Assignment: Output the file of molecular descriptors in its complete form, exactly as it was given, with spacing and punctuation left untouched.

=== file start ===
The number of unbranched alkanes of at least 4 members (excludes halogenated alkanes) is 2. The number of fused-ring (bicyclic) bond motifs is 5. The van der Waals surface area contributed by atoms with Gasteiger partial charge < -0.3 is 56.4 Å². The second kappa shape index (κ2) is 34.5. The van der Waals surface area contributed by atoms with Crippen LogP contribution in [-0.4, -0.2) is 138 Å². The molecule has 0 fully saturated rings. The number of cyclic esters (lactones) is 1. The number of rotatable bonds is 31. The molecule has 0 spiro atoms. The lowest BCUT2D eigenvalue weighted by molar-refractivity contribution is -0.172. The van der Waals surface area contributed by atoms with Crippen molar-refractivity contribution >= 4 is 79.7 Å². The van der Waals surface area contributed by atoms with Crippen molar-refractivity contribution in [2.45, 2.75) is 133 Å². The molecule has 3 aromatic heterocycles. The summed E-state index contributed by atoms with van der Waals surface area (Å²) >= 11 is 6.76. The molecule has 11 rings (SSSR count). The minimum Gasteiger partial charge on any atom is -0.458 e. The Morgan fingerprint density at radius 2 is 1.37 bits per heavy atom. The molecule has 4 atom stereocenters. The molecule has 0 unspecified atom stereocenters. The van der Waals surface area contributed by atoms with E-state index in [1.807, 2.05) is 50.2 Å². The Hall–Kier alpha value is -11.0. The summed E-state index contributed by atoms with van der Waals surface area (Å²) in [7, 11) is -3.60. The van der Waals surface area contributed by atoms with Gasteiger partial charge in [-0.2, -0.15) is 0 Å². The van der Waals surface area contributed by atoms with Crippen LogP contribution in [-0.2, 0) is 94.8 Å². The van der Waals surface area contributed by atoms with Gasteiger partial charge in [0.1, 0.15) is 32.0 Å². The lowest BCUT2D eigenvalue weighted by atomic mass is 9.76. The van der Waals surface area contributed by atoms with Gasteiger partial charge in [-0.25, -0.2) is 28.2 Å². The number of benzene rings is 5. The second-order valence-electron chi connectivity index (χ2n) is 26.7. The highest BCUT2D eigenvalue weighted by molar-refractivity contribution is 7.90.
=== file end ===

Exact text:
The number of unbranched alkanes of at least 4 members (excludes halogenated alkanes) is 2. The number of fused-ring (bicyclic) bond motifs is 5. The van der Waals surface area contributed by atoms with Gasteiger partial charge < -0.3 is 56.4 Å². The second kappa shape index (κ2) is 34.5. The van der Waals surface area contributed by atoms with Crippen LogP contribution in [-0.4, -0.2) is 138 Å². The molecule has 0 fully saturated rings. The number of cyclic esters (lactones) is 1. The number of rotatable bonds is 31. The molecule has 0 spiro atoms. The lowest BCUT2D eigenvalue weighted by molar-refractivity contribution is -0.172. The van der Waals surface area contributed by atoms with Crippen molar-refractivity contribution >= 4 is 79.7 Å². The van der Waals surface area contributed by atoms with Crippen molar-refractivity contribution in [2.45, 2.75) is 133 Å². The molecule has 3 aromatic heterocycles. The summed E-state index contributed by atoms with van der Waals surface area (Å²) >= 11 is 6.76. The molecule has 11 rings (SSSR count). The minimum Gasteiger partial charge on any atom is -0.458 e. The Morgan fingerprint density at radius 2 is 1.37 bits per heavy atom. The molecule has 4 atom stereocenters. The molecule has 0 unspecified atom stereocenters. The van der Waals surface area contributed by atoms with E-state index in [1.807, 2.05) is 50.2 Å². The Hall–Kier alpha value is -11.0. The summed E-state index contributed by atoms with van der Waals surface area (Å²) in [7, 11) is -3.60. The van der Waals surface area contributed by atoms with Gasteiger partial charge in [-0.2, -0.15) is 0 Å². The van der Waals surface area contributed by atoms with Crippen LogP contribution in [-0.2, 0) is 94.8 Å². The van der Waals surface area contributed by atoms with Gasteiger partial charge in [0.1, 0.15) is 32.0 Å². The lowest BCUT2D eigenvalue weighted by atomic mass is 9.76. The van der Waals surface area contributed by atoms with Gasteiger partial charge in [-0.25, -0.2) is 28.2 Å². The number of benzene rings is 5. The second-order valence-electron chi connectivity index (χ2n) is 26.7. The highest BCUT2D eigenvalue weighted by molar-refractivity contribution is 7.90.